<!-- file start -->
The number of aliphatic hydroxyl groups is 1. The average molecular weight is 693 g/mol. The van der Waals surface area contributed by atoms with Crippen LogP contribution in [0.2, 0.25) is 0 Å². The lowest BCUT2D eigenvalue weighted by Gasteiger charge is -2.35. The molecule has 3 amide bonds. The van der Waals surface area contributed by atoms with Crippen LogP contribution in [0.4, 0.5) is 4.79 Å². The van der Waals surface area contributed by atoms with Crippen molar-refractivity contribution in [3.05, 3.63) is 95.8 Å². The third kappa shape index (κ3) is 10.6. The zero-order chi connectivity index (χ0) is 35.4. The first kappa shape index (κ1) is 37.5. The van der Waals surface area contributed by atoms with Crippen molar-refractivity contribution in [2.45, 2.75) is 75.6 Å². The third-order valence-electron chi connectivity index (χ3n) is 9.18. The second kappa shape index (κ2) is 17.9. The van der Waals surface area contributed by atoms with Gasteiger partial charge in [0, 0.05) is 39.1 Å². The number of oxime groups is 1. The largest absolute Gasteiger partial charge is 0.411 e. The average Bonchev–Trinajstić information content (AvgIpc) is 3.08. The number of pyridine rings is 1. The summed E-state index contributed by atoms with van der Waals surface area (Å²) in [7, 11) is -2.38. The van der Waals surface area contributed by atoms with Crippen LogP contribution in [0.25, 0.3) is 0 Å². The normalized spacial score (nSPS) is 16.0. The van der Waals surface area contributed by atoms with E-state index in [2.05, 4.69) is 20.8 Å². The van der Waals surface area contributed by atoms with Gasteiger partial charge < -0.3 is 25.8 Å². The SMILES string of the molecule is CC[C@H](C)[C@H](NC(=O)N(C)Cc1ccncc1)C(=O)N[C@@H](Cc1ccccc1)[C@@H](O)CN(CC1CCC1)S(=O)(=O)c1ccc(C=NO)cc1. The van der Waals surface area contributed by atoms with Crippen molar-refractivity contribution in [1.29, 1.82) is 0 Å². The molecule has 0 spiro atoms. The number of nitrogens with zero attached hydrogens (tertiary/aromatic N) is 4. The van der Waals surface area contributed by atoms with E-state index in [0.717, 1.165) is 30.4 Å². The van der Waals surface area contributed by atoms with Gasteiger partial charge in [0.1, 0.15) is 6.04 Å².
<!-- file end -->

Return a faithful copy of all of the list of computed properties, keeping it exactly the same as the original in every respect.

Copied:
The number of aliphatic hydroxyl groups is 1. The average molecular weight is 693 g/mol. The van der Waals surface area contributed by atoms with Crippen LogP contribution in [0.2, 0.25) is 0 Å². The lowest BCUT2D eigenvalue weighted by Gasteiger charge is -2.35. The molecule has 3 amide bonds. The van der Waals surface area contributed by atoms with Crippen LogP contribution in [0.4, 0.5) is 4.79 Å². The van der Waals surface area contributed by atoms with Crippen molar-refractivity contribution in [3.05, 3.63) is 95.8 Å². The third kappa shape index (κ3) is 10.6. The zero-order chi connectivity index (χ0) is 35.4. The first kappa shape index (κ1) is 37.5. The van der Waals surface area contributed by atoms with Crippen molar-refractivity contribution in [2.45, 2.75) is 75.6 Å². The third-order valence-electron chi connectivity index (χ3n) is 9.18. The second kappa shape index (κ2) is 17.9. The van der Waals surface area contributed by atoms with Gasteiger partial charge in [0, 0.05) is 39.1 Å². The number of oxime groups is 1. The largest absolute Gasteiger partial charge is 0.411 e. The average Bonchev–Trinajstić information content (AvgIpc) is 3.08. The number of pyridine rings is 1. The summed E-state index contributed by atoms with van der Waals surface area (Å²) in [7, 11) is -2.38. The van der Waals surface area contributed by atoms with Crippen LogP contribution in [0.25, 0.3) is 0 Å². The normalized spacial score (nSPS) is 16.0. The van der Waals surface area contributed by atoms with E-state index in [2.05, 4.69) is 20.8 Å². The van der Waals surface area contributed by atoms with Gasteiger partial charge < -0.3 is 25.8 Å². The SMILES string of the molecule is CC[C@H](C)[C@H](NC(=O)N(C)Cc1ccncc1)C(=O)N[C@@H](Cc1ccccc1)[C@@H](O)CN(CC1CCC1)S(=O)(=O)c1ccc(C=NO)cc1. The van der Waals surface area contributed by atoms with Crippen molar-refractivity contribution in [1.29, 1.82) is 0 Å². The molecule has 0 spiro atoms. The number of nitrogens with zero attached hydrogens (tertiary/aromatic N) is 4. The van der Waals surface area contributed by atoms with E-state index in [0.717, 1.165) is 30.4 Å². The van der Waals surface area contributed by atoms with Gasteiger partial charge in [0.1, 0.15) is 6.04 Å².